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Method for detecting endpoint of development

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Publication number
US4621037A
US4621037A US06752714 US75271485A US4621037A US 4621037 A US4621037 A US 4621037A US 06752714 US06752714 US 06752714 US 75271485 A US75271485 A US 75271485A US 4621037 A US4621037 A US 4621037A
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Prior art keywords
development
layer
resist
developing
wire
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Expired - Fee Related
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US06752714
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Kaoru Kanda
Kunihiko Kanda
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Sigma Corp
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Sigma Corp
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    • GPHYSICS
    • G03PHOTOGRAPHY; CINEMATOGRAPHY; ELECTROGRAPHY; HOLOGRAPHY
    • G03FPHOTOMECHANICAL PRODUCTION OF TEXTURED OR PATTERNED SURFACES, e.g. FOR PRINTING, FOR PROCESSING OF SEMICONDUCTOR DEVICES; MATERIALS THEREFOR; ORIGINALS THEREFOR; APPARATUS SPECIALLY ADAPTED THEREFOR
    • G03F7/00Photomechanical, e.g. photolithographic, production of textured or patterned surfaces, e.g. printing surfaces; Materials therefor, e.g. comprising photoresists; Apparatus specially adapted therefor
    • G03F7/26Processing photosensitive materials; Apparatus therefor
    • G03F7/30Imagewise removal using liquid means
    • YGENERAL TAGGING OF NEW TECHNOLOGICAL DEVELOPMENTS; GENERAL TAGGING OF CROSS-SECTIONAL TECHNOLOGIES SPANNING OVER SEVERAL SECTIONS OF THE IPC; TECHNICAL SUBJECTS COVERED BY FORMER USPC CROSS-REFERENCE ART COLLECTIONS [XRACs] AND DIGESTS
    • Y10TECHNICAL SUBJECTS COVERED BY FORMER USPC
    • Y10STECHNICAL SUBJECTS COVERED BY FORMER USPC CROSS-REFERENCE ART COLLECTIONS [XRACs] AND DIGESTS
    • Y10S430/00Radiation imagery chemistry: process, composition, or product thereof
    • Y10S430/167X-ray
    • YGENERAL TAGGING OF NEW TECHNOLOGICAL DEVELOPMENTS; GENERAL TAGGING OF CROSS-SECTIONAL TECHNOLOGIES SPANNING OVER SEVERAL SECTIONS OF THE IPC; TECHNICAL SUBJECTS COVERED BY FORMER USPC CROSS-REFERENCE ART COLLECTIONS [XRACs] AND DIGESTS
    • Y10TECHNICAL SUBJECTS COVERED BY FORMER USPC
    • Y10STECHNICAL SUBJECTS COVERED BY FORMER USPC CROSS-REFERENCE ART COLLECTIONS [XRACs] AND DIGESTS
    • Y10S430/00Radiation imagery chemistry: process, composition, or product thereof
    • Y10S430/167X-ray
    • Y10S430/168X-ray exposure process

Abstract

A method for detecting an endpoint of development including the steps of; forming a resist layer on a conductive layer formed on a substrate; exposing the resist layer by using light, X-rays, or electron beams; forming one electrode by connecting a connector consisting of a first conductive material to the conductive layer through the exposed resist layer on the substrate; forming another electrode by dipping an assembly consisting of a second conductive material into a developing solution; and developing the exposed resist layer while monitoring the current flowing between two electrodes.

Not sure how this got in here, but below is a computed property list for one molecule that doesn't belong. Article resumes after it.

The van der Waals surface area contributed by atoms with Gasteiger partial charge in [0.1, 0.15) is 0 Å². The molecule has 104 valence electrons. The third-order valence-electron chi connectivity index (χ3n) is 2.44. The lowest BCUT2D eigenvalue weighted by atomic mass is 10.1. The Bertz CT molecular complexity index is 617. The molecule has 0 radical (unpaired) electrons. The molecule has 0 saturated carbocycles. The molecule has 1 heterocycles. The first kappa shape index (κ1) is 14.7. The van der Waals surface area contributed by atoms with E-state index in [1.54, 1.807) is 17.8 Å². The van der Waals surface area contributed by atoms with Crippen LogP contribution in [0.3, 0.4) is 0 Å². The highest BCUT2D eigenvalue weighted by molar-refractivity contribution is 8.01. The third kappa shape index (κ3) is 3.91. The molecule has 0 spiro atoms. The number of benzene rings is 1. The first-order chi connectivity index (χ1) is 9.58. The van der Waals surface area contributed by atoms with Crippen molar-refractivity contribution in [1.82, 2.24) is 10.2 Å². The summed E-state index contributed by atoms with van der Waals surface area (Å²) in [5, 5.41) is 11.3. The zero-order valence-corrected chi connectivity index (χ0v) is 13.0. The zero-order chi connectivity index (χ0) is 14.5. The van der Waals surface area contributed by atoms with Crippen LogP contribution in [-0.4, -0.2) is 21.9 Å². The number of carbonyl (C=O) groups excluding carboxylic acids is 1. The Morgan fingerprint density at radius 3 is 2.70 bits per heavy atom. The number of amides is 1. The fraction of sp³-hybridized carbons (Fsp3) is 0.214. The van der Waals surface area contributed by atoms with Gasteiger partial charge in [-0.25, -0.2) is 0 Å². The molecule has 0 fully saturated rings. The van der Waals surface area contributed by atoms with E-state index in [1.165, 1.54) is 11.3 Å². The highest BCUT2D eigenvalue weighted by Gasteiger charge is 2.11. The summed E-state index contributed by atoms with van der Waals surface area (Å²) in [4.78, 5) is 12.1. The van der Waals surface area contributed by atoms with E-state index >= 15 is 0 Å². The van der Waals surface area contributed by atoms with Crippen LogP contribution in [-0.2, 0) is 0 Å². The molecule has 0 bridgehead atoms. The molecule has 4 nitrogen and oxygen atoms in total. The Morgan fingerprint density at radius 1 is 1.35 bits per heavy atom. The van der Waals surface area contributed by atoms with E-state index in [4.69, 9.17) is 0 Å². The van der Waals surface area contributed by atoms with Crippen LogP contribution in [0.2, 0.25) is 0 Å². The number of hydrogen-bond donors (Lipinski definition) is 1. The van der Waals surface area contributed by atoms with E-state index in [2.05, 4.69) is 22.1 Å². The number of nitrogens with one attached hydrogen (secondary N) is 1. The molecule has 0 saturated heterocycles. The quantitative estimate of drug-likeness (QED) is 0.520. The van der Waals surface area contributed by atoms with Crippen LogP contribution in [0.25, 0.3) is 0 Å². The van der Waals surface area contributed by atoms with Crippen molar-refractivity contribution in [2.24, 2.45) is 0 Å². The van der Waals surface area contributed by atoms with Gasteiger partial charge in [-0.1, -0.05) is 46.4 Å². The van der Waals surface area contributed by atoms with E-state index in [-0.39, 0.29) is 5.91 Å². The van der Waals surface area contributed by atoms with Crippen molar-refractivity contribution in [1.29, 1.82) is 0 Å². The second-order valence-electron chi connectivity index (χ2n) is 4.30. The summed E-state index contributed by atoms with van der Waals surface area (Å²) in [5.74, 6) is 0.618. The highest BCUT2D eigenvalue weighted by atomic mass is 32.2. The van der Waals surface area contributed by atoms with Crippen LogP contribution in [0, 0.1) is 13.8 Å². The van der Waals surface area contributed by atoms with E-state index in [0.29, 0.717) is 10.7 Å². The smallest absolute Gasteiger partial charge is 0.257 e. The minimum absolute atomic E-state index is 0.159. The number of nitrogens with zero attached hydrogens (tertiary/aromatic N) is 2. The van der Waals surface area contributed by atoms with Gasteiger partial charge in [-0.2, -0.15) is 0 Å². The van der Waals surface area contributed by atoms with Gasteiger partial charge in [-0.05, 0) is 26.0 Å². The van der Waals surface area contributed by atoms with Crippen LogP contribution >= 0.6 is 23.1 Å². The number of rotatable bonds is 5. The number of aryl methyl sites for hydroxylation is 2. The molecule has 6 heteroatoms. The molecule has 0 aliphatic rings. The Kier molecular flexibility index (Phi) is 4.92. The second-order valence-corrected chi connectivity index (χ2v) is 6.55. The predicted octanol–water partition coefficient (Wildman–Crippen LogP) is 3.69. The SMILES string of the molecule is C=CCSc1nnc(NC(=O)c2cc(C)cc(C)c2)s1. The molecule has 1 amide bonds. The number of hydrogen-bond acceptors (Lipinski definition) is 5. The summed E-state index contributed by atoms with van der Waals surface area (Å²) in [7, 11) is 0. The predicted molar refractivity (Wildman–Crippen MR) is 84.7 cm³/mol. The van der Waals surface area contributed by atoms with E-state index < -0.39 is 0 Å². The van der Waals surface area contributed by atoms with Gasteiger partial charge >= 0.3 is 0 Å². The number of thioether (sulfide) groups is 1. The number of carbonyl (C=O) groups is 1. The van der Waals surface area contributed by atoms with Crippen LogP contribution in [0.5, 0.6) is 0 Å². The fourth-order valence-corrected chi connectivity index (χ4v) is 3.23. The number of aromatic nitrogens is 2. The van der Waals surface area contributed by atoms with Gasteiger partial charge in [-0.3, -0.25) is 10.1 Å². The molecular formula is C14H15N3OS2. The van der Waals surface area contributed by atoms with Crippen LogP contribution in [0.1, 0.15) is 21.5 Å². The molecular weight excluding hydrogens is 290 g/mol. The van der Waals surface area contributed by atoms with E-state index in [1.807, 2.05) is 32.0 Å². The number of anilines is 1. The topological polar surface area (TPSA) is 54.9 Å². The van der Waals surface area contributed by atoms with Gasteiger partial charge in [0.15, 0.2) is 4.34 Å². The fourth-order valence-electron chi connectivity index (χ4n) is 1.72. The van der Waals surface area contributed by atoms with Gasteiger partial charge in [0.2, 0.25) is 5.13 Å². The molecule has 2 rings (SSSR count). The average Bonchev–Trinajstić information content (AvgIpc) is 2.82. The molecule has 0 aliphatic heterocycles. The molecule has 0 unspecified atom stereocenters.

Description

BACKGROUND OF THE INVENTION

1. Field of the Invention

The present invention relates to a method for detecting an endpoint of development, more particularly, to a method for reliably detecting an endpoint of development of a resist used in the production of semiconductor devices.

2. Description of the Related Art

In the production of semiconductor device, a resist is developed using the difference of solubilities of the exposed and unexposed portions. There has been no appropriate method for detecting the progress of the development. Accordingly, the development process has heretofore been dependent upon the skill of the operators. Skilled operators have been able to satisfactorily control the development process so long as the temperature of the developing solution and the developing time are strictly controlled.

The recent increase in the integration of semiconductor circuit elements, however, has resulted in finer interconnections on the substrate and narrower distances between adjacent lines. This necessitates a more complicated resist pattern and higher precision. Even skilled operators find it difficult to handle this and often overdevelop or underdevelop the resist.

SUMMARY OF THE INVENTION

It is a primary object of the present invention to provide a method for detecting the endpoint of development of a resist without relying on skilled operators.

Another object of the present invention is to provide a method for detecting the endpoint of development of a resist enabling repeated, uniform development.

Still another object of the present invention is to provide a method for detecting an endpoint of development of a resist in which the progress of the development can be easily determined even in a chamber or the like where visual observation is difficult.

A further object of the present invention is to provide a method for detecting an endpoint of development of a resist which can be automatically performed.

To attain the above object, according to the present invention, there is provided a method for detecting an endpoint of development including the steps of: forming a resist layer on a conductive layer formed on a substrate; exposing the resist layer by using light, X-rays, or electron beams; forming one electrode by connecting a connector including a first conductive material to the conductive layer through the exposed resist layer on the substrate; forming another electrode by dipping an assembly consisting of a second conductive material into a developing solution; and developing the exposed resist layer while monitoring the current flowing between the two electrodes.

BRIEF DESCRIPTION OF THE DRAWINGS